While South American nations contend with the reverberations from Venezuela, a new conflict has burst onto the scene in Central America, triggering another human exodus. Earlier this year, protests against the entrenched rule of Nicaraguan President Daniel Ortega escalated into bloody clashes that have left hundreds dead. To be sure, the events in Nicaragua are not completely unrelated to those in Caracas, as Venezuela’s financial woes have squeezed Ortega, one of Maduro’s allies. Nicaragua’s turmoil triggered an economic contraction, causing more people to flee. Tiny Costa Rica, just over the border of the San Juan River, has seen a surge of Nicaraguans, with no end in sight. Hundreds are arriving every day, adding to a population that already accounts for one in every 10 residents of Costa Rica. The influx, with its high cost, could not come at a more inopportune time. Costa Rica’s newly elected president, Carlos Alvarado, is attempting a feat that has eluded his predecessors for decades: narrowing the country’s yawning fiscal deficit. His politically perilous austerity package has already resulted in a major strike by public employees. Cutting spending on Costa Ricans makes spending on Nicaraguans riskier. Although Costa Rica has generally received praise from immigration experts for its handling of newly arrived Nicaraguans, some Costa Ricans have violently attacked them—a grim phenomenon that has occurred at some point in almost every country receiving large numbers of refugees, asylum-seekers and economic migrants. Then there’s the crisis in the Northern Triangle. The legacy of Central America’s civil wars of the 1980s and a series of U.S. decisions related to crime and drug policy—including strict anti-gang laws that led to the abrupt deportation of thousands of Central American immigrants who had joined street gangs in Los Angeles and other cities—have resulted in an explosion of gang violence that has forced hundreds of thousands to leave their homes in Guatemala, Honduras and El Salvador. The human drama has turned into an international crisis that has been politicized in the United States—the preferred destination of many Central American migrants and their children—especially given the harsh policies of the Trump administration. Mass migration has become the top item on the strained bilateral agenda between each of the three countries and Washington. Trump administration policies—including the rescinding of temporary protected status for some 200,000 Salvadorans, 60,000 Hondurans and 2,500 Nicaraguans already in the U.S.—threaten to make the situation much worse by throttling the flow of remittances from workers in the U.S. to their relatives in Central America. Those remittances account for a large part of the economy of all three Northern Triangle countries. Without a change of policy, poverty and violence are all but sure to worsen, energizing a vicious cycle of poverty, crime and migration. If there is one lesson from the multiple crises afflicting Latin America, it is that severe social, political and economic problems do not respect national boundaries. Instability in one country can quickly spread beyond its borders—reason enough for the rest of the world to not ignore Latin America. Frida Ghitis is a world affairs columnist. A former CNN producer and correspondent, she is a regular contributor to CNN and The Washington Post. Her WPR column appears every Thursday. Follow her on Twitter at @fridaghitis.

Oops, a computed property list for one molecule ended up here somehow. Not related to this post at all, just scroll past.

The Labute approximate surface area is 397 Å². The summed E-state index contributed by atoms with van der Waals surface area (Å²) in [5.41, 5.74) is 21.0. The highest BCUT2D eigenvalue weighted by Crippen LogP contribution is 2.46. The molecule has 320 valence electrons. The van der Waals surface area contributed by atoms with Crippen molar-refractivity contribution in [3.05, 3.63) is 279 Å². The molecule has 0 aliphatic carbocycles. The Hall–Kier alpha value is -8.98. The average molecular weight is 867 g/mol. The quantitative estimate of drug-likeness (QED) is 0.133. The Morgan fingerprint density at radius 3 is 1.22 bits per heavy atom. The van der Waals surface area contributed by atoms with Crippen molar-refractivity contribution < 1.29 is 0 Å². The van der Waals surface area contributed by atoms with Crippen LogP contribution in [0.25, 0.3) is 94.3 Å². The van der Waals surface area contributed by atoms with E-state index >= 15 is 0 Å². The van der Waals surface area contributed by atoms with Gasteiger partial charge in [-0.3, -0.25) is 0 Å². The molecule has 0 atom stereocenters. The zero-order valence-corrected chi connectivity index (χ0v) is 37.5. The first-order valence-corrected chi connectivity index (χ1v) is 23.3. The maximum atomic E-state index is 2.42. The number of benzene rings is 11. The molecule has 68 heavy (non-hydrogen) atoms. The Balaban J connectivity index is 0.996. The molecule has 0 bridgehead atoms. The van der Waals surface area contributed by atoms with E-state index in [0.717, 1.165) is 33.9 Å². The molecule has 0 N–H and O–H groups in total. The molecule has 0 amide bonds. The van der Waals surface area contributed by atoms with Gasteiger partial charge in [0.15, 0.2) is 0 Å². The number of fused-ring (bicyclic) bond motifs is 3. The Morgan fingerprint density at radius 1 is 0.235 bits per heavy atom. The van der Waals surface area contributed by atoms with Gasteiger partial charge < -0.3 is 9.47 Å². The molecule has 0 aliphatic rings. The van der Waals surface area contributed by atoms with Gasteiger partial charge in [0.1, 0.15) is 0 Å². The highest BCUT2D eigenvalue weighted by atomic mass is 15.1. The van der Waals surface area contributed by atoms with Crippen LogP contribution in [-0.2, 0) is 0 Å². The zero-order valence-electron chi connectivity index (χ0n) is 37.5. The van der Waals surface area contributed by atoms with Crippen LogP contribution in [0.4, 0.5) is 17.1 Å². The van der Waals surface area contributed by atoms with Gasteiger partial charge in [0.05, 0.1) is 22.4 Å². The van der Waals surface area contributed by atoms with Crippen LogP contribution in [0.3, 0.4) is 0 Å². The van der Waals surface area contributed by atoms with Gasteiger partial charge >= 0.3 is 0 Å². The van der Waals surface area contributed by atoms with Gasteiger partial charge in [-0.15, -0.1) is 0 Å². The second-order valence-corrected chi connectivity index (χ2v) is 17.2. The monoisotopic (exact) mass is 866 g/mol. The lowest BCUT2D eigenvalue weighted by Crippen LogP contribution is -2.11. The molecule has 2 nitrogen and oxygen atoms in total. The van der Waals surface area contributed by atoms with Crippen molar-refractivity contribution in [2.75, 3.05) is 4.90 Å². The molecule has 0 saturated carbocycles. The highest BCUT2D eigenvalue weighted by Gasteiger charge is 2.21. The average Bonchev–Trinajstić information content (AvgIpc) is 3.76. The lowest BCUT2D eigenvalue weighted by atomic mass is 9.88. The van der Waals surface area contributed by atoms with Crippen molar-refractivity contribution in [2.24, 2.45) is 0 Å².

Keep reading for free!

Get instant access to the rest of this article by submitting your email address below. You'll also get access to three articles of your choice each month and our free newsletter:

Or, Subscribe now to get full access.

Already a subscriber? Log in here .

What you’ll get with an All-Access subscription to World Politics Review:

A WPR subscription is like no other resource — it’s like having a personal curator and expert analyst of global affairs news. Subscribe now, and you’ll get:

  • Immediate and instant access to the full searchable library of tens of thousands of articles.
  • Daily articles with original analysis, written by leading topic experts, delivered to you every weekday.
  • Regular in-depth articles with deep dives into important issues and countries.
  • The Daily Review email, with our take on the day’s most important news, the latest WPR analysis, what’s on our radar, and more.
  • The Weekly Review email, with quick summaries of the week’s most important coverage, and what’s to come.
  • Completely ad-free reading.

And all of this is available to you when you subscribe today.

More World Politics Review